Sonic Browser Stories About Add a Story For Educators Timeline

The Radio Stories

The Kitchen Sisters (Davia Nelson and Nikki Silva), the Peabody-Award winning creators of the NPR radio series Lost & Found Sound , worked with some of this country's most respected radio producers including Jay Allison, Joe Richman (Radio Diaries), Ben Shapiro, sound designer Jim McKee/Earwax Productions, and emerging talents Jamie York, Elinoar Astrinsky, and many others, to create The Sonic Memorial Project collaboration and a series of Sonic Memorial stories for NPR's All Things Considered.

Find out more about Lost & Found Sound and the Sonic Memorial Project collaborators.

Listen to the Sonic Memorial Programs.

The Website

Picture Projects, best known for its award-winning online documentary,, teamed up with the architectural and new media company, dotsperinch, to create

More about the team of programmers, radio producers, designers, archivists and others who made this site happen.

The September 11 Digital Archive is hosting As a part of its mission to collect digital artifacts from 9/11, it will be preserving this archive for study and use by historians, archivists and producers.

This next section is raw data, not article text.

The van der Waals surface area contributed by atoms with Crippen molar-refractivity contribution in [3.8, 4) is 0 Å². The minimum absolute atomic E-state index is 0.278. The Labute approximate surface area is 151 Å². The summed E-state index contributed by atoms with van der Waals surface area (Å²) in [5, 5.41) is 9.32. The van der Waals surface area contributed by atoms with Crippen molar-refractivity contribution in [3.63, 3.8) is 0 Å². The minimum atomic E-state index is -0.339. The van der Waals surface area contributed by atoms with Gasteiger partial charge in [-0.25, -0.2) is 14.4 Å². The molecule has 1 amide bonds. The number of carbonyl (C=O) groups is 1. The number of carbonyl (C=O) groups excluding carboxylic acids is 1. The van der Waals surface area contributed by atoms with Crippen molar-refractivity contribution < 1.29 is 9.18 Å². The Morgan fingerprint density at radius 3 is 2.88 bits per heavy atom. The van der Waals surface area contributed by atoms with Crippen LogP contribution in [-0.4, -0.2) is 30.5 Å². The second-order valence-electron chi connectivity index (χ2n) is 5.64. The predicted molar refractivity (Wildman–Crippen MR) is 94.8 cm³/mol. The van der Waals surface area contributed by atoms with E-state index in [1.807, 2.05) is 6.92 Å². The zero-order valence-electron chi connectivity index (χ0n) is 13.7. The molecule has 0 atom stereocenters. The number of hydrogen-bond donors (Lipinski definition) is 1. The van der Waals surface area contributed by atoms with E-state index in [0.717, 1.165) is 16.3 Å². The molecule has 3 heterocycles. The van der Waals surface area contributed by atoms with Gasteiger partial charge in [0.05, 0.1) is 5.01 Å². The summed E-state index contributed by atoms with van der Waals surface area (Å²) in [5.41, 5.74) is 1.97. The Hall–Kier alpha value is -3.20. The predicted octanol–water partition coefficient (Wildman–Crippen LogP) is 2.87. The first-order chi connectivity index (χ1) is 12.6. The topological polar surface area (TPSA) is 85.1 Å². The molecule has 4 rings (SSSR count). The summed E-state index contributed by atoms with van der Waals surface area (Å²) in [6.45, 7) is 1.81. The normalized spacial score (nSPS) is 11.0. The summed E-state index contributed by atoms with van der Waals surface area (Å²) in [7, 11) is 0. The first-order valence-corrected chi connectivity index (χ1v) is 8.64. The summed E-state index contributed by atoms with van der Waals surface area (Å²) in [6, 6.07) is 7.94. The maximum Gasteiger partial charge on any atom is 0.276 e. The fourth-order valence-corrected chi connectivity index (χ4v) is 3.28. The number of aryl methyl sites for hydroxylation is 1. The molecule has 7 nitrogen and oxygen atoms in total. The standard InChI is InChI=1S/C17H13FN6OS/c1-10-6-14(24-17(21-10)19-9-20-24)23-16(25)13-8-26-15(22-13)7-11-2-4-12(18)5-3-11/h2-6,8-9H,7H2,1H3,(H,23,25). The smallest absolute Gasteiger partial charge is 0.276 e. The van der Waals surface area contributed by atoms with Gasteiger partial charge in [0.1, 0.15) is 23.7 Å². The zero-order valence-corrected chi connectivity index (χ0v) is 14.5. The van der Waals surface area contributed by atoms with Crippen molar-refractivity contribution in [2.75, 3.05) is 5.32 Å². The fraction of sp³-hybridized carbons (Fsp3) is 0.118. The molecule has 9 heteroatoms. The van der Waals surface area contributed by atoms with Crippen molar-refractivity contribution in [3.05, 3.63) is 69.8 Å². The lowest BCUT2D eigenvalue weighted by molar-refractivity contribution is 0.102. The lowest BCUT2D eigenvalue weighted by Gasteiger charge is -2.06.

For Press

Download the press release, or obtain sounds and images for your print or online news feature.

For Station Producers

Visit the producers page to see how the Sonic Memorial Project can supplement your station's programming or website.

Shortly after September 11, 2001, NPR's Lost & Found Sound brought together radio producers, artists, historians, archivists, and the public broadcasting community to collect and preserve audio traces of the World Trade Center, its neighborhood and the events of 9/11.

We opened a Sonic Memorial phone line and hundreds of people from around the world have called sharing their stories and recordings—making this a dramatic, unprecedented audio archive of immediate, first–person accounts chronicling a historic event from almost every vantage point. We never could have imagined all that is out there–tapes of weddings atop the World Trade Center, recordings of the buildings’ elevators and revolving doors, home videos made by a lawyer in his 42nd floor office, sounds of the Hudson river front, recordings of late night Spanish radio drifting through the halls as Latino workers clean the offices, an interview with the piano player at Windows on the World, voicemail messages from people who worked in the World Trade Center.

To share your story call (646) 926-1357.


JUNE 2011–As we approach the 10th Anniversary of 9/11 we are gathering stories and remembrances to add to the September 11 Digital Archive. We’d like to hear your perspectives about the impact and changes that have taken place since the events of that day—in your life, your community and the world. Call (646) 926-1357.


Photo courtesy: Charles Traub